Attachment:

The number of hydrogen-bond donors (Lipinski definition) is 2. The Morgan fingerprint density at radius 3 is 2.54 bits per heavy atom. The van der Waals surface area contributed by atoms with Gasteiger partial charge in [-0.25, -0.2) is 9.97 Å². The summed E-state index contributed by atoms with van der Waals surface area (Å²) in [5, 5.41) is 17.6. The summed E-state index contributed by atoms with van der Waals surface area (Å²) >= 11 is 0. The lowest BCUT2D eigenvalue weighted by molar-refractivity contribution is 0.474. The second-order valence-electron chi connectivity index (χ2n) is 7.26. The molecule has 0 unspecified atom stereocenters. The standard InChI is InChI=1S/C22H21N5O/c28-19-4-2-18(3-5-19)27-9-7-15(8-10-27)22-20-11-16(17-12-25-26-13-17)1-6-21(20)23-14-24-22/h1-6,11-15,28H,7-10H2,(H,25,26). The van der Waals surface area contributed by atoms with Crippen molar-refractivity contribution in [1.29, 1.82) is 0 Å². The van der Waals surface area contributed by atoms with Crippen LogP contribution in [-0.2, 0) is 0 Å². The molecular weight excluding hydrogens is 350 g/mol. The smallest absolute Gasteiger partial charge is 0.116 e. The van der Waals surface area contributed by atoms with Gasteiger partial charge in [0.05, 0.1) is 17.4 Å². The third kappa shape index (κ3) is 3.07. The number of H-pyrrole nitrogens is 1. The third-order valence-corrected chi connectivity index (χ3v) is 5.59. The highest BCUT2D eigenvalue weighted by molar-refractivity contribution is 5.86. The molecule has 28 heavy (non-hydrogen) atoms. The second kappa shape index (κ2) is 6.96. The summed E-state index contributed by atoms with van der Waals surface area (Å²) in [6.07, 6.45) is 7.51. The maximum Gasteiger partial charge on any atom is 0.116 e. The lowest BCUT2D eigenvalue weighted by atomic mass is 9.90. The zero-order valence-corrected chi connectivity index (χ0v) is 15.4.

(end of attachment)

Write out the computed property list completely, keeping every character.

The number of hydrogen-bond donors (Lipinski definition) is 2. The Morgan fingerprint density at radius 3 is 2.54 bits per heavy atom. The van der Waals surface area contributed by atoms with Gasteiger partial charge in [-0.25, -0.2) is 9.97 Å². The summed E-state index contributed by atoms with van der Waals surface area (Å²) in [5, 5.41) is 17.6. The summed E-state index contributed by atoms with van der Waals surface area (Å²) >= 11 is 0. The lowest BCUT2D eigenvalue weighted by molar-refractivity contribution is 0.474. The second-order valence-electron chi connectivity index (χ2n) is 7.26. The molecule has 0 unspecified atom stereocenters. The standard InChI is InChI=1S/C22H21N5O/c28-19-4-2-18(3-5-19)27-9-7-15(8-10-27)22-20-11-16(17-12-25-26-13-17)1-6-21(20)23-14-24-22/h1-6,11-15,28H,7-10H2,(H,25,26). The van der Waals surface area contributed by atoms with Crippen molar-refractivity contribution in [1.29, 1.82) is 0 Å². The van der Waals surface area contributed by atoms with Crippen LogP contribution in [-0.2, 0) is 0 Å². The molecular weight excluding hydrogens is 350 g/mol. The smallest absolute Gasteiger partial charge is 0.116 e. The van der Waals surface area contributed by atoms with Gasteiger partial charge in [0.05, 0.1) is 17.4 Å². The third kappa shape index (κ3) is 3.07. The number of H-pyrrole nitrogens is 1. The third-order valence-corrected chi connectivity index (χ3v) is 5.59. The highest BCUT2D eigenvalue weighted by molar-refractivity contribution is 5.86. The molecule has 28 heavy (non-hydrogen) atoms. The second kappa shape index (κ2) is 6.96. The summed E-state index contributed by atoms with van der Waals surface area (Å²) in [6.07, 6.45) is 7.51. The maximum Gasteiger partial charge on any atom is 0.116 e. The lowest BCUT2D eigenvalue weighted by atomic mass is 9.90. The zero-order valence-corrected chi connectivity index (χ0v) is 15.4.